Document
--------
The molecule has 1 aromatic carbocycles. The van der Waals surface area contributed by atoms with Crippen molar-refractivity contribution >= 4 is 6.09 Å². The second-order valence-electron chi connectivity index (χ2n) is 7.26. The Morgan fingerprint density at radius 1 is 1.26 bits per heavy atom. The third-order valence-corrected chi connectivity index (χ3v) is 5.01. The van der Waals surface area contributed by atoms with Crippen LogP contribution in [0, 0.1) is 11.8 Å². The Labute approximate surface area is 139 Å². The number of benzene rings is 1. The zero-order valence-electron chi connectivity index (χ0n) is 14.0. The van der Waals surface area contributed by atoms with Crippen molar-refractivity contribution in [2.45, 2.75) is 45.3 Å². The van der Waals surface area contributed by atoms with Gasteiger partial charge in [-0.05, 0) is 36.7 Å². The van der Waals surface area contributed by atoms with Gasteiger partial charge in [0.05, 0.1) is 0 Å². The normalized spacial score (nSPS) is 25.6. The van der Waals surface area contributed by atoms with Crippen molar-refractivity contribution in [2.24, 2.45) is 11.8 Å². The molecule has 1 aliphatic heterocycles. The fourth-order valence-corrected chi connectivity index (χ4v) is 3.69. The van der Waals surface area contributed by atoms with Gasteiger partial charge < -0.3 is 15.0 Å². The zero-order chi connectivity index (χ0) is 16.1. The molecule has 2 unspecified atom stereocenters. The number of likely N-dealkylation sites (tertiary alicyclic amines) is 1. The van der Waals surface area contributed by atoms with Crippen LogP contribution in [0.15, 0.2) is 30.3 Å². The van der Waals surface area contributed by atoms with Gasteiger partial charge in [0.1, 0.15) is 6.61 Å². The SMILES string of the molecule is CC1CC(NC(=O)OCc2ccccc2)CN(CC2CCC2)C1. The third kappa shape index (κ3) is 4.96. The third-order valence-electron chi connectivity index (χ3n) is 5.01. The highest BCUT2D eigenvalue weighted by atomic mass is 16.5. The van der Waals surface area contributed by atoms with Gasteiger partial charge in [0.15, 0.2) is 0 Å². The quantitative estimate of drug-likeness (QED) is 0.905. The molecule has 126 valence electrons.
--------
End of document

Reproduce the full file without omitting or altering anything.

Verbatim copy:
The molecule has 1 aromatic carbocycles. The van der Waals surface area contributed by atoms with Crippen molar-refractivity contribution >= 4 is 6.09 Å². The second-order valence-electron chi connectivity index (χ2n) is 7.26. The Morgan fingerprint density at radius 1 is 1.26 bits per heavy atom. The third-order valence-corrected chi connectivity index (χ3v) is 5.01. The van der Waals surface area contributed by atoms with Crippen LogP contribution in [0, 0.1) is 11.8 Å². The Labute approximate surface area is 139 Å². The number of benzene rings is 1. The zero-order valence-electron chi connectivity index (χ0n) is 14.0. The van der Waals surface area contributed by atoms with Crippen molar-refractivity contribution in [2.45, 2.75) is 45.3 Å². The van der Waals surface area contributed by atoms with Gasteiger partial charge in [-0.05, 0) is 36.7 Å². The van der Waals surface area contributed by atoms with Gasteiger partial charge in [0.05, 0.1) is 0 Å². The normalized spacial score (nSPS) is 25.6. The van der Waals surface area contributed by atoms with Crippen molar-refractivity contribution in [2.24, 2.45) is 11.8 Å². The molecule has 1 aliphatic heterocycles. The fourth-order valence-corrected chi connectivity index (χ4v) is 3.69. The van der Waals surface area contributed by atoms with Gasteiger partial charge < -0.3 is 15.0 Å². The zero-order chi connectivity index (χ0) is 16.1. The molecule has 2 unspecified atom stereocenters. The number of likely N-dealkylation sites (tertiary alicyclic amines) is 1. The van der Waals surface area contributed by atoms with Crippen LogP contribution in [0.15, 0.2) is 30.3 Å². The van der Waals surface area contributed by atoms with Gasteiger partial charge in [0.1, 0.15) is 6.61 Å². The SMILES string of the molecule is CC1CC(NC(=O)OCc2ccccc2)CN(CC2CCC2)C1. The third kappa shape index (κ3) is 4.96. The third-order valence-electron chi connectivity index (χ3n) is 5.01. The highest BCUT2D eigenvalue weighted by atomic mass is 16.5. The van der Waals surface area contributed by atoms with Gasteiger partial charge in [0.15, 0.2) is 0 Å². The quantitative estimate of drug-likeness (QED) is 0.905. The molecule has 126 valence electrons.